Until now, most automated vehicles have primarily been trained and tested in good weather conditions in which visibility is high. However, autonomous vehicles must be able to operate reliably and precisely in any weather before their use can be expanded.
FGI’s researchers took on this challenge in an international consortium’s Roadview project, which aims to improve the operation of autonomous vehicles in challenging weather conditions.
Researchers are assisted by a robot car developed by FGI. In the project, researchers develop machine vision for autonomous vehicles to scan the surrounding environment and other road users and to operate accordingly. As a result, steering and speed would be adapted according to the slipperiness of the road surface.
‘FGI has years of experience in the development of autonomous vehicles. We have a team of skilled researchers and a self-driving research vehicle. In addition, we have our fair share of difficult weather conditions in winter which is also beneficial in this project,’ says Heikki Hyyti, Research Scientist at FGI.
‘We are more than excited about this project. We are working with Europe’s leading autonomous vehicle organisations to advance research and development in the sector.’
A special car full of technology
The self-driving research vehicle was developed by FGI. It is equipped with several colour cameras and 3D laser scanners. The car also features three radars, the GNSS satellite positioning system, thermographic cameras, and an optical road surface sensor.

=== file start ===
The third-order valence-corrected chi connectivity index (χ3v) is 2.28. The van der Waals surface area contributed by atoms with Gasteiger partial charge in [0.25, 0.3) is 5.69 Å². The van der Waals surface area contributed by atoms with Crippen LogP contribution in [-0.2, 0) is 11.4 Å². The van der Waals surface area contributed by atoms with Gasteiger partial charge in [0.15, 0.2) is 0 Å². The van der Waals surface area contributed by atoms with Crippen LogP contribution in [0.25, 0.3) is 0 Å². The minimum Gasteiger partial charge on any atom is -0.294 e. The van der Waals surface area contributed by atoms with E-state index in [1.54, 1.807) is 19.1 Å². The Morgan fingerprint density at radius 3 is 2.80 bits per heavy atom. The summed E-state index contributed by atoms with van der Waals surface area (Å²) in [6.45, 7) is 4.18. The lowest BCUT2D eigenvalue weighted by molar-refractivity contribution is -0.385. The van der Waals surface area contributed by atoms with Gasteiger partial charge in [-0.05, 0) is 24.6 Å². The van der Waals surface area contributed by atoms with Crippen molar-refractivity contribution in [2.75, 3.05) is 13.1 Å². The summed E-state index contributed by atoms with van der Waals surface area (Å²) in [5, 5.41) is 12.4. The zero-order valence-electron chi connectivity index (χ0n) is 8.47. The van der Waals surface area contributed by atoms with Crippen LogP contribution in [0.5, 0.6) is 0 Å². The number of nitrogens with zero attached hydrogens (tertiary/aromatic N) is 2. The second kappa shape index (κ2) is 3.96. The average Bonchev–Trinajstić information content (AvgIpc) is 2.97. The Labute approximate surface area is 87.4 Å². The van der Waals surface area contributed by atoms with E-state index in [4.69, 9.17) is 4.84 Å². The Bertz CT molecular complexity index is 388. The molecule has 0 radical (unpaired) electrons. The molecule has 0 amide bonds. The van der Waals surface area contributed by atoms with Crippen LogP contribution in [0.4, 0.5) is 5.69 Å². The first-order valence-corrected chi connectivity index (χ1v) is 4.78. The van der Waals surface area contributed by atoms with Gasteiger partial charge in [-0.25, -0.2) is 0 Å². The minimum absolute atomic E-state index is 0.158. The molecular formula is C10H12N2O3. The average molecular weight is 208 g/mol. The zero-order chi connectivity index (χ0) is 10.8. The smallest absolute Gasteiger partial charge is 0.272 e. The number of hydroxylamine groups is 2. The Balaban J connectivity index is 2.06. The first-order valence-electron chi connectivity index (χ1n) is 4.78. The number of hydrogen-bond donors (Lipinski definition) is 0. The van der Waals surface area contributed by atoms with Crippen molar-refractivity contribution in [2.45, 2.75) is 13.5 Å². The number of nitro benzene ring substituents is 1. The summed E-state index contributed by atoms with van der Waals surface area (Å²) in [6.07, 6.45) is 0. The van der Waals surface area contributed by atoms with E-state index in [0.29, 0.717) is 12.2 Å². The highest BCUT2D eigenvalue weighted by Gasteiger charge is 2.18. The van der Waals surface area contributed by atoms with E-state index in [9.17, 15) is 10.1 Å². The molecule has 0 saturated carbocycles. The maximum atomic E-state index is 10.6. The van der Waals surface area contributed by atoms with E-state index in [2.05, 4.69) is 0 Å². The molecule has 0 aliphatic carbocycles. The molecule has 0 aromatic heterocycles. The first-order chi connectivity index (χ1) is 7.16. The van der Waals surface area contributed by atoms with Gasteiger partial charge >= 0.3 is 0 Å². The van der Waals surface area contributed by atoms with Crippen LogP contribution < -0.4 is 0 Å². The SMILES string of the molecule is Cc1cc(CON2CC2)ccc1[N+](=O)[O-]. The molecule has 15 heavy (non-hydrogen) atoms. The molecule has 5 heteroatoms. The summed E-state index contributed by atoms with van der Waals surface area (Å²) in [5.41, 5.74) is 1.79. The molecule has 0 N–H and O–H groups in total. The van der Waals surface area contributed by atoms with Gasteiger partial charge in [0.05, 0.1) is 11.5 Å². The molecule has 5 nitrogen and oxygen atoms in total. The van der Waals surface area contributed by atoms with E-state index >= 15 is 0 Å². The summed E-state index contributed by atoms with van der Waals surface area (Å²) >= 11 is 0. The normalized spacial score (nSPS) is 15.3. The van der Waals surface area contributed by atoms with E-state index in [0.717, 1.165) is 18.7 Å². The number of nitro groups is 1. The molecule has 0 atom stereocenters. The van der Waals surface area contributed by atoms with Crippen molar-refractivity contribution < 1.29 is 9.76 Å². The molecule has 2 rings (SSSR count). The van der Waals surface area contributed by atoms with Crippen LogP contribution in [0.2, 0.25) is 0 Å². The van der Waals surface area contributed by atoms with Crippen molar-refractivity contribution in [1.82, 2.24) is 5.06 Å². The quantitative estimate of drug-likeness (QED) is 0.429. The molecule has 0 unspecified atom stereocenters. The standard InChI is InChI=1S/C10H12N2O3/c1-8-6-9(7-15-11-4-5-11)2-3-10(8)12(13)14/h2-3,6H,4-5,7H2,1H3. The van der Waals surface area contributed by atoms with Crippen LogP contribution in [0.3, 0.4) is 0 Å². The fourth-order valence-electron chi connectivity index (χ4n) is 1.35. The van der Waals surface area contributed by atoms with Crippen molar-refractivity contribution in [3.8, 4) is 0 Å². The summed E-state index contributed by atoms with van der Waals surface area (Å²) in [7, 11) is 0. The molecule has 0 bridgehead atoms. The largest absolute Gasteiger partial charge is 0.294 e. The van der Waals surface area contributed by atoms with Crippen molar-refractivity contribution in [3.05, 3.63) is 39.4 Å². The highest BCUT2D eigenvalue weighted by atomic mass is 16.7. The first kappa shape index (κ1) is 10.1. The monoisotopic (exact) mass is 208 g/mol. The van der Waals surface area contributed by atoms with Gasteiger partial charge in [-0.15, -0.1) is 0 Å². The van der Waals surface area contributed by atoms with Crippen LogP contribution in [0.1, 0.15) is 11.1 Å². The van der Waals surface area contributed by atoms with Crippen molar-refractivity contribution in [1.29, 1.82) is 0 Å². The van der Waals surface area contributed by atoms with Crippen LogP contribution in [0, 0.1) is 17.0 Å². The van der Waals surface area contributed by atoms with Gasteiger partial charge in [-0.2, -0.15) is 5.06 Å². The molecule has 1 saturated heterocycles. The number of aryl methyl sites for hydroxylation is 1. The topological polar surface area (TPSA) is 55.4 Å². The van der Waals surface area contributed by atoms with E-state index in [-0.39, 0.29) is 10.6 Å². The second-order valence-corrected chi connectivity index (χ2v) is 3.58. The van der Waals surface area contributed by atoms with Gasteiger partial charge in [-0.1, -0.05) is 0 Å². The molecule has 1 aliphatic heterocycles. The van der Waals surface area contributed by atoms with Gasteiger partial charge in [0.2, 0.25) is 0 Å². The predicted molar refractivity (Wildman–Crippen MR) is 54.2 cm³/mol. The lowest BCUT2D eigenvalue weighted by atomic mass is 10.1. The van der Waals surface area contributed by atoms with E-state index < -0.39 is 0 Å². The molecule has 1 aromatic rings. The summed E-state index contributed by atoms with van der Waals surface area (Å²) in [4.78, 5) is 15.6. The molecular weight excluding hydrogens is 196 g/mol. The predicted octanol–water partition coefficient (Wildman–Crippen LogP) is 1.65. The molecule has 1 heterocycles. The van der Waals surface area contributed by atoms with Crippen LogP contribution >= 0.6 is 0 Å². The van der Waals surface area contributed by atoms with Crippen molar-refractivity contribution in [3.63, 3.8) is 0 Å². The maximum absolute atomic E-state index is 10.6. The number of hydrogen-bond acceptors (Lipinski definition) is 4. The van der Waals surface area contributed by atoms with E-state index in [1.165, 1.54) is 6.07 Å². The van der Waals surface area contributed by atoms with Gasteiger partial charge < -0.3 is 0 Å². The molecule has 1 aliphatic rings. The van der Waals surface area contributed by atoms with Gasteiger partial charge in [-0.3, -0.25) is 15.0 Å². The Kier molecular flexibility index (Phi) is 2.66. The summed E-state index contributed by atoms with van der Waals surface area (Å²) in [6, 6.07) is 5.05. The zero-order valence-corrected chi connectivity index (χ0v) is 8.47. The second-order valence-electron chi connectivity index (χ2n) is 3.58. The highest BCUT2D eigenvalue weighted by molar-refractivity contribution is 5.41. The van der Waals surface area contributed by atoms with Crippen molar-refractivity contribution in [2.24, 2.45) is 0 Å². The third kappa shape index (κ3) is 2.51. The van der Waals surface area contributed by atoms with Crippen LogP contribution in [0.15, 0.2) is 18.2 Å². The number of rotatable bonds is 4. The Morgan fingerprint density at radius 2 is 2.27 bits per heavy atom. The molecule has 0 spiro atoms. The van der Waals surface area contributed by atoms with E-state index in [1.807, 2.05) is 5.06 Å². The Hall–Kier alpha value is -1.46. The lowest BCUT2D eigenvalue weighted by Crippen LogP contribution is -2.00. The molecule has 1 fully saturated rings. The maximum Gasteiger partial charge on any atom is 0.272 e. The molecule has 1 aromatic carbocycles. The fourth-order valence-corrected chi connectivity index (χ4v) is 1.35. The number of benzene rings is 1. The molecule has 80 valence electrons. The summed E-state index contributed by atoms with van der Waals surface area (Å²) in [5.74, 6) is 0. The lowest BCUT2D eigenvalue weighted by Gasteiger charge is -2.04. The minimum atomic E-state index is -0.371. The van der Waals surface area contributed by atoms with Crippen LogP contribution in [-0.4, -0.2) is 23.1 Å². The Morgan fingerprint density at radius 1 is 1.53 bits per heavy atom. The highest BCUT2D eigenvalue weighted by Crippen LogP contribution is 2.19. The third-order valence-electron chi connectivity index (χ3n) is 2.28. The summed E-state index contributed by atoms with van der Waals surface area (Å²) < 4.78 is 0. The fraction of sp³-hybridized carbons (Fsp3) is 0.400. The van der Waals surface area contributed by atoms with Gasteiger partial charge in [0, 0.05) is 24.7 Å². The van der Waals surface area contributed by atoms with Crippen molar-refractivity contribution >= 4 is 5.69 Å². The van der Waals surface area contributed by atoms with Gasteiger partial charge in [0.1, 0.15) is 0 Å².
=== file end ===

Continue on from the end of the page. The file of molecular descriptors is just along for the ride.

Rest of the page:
‘These sensors collect data about the impact of different weather and driving conditions on the road surface and help investigate how visible environmental factors affect the slipperiness of the road,’ says Julius Pesonen, Researcher at FGI.
Slipperiness detection is based on a machine vision model. It produces slipperiness estimates directly from camera images based on the thickness of water, snow and ice layers. When roads are covered with black ice and sleet, FGI’s special car goes into action to collect valuable data for autonomous vehicles of the future.
Research Scientist Heikki Hyyti +358 4 0771 8099, firstname.lastname@example.org
Research Scientist Julius Pesonen +358 50 375 0352, email@example.com
Research Scientist Jyri Maanpää +358 50 412 1537, firstname.lastname@example.org
Funded by the European Union (funding decision no. 101069576). The views and opinions presented only belong to the authors of the text, and may not match those of the European Union or the European Climate, Environment and Infrastructure Executive Agency (CINEA). The EU or CINEA are not responsible for them.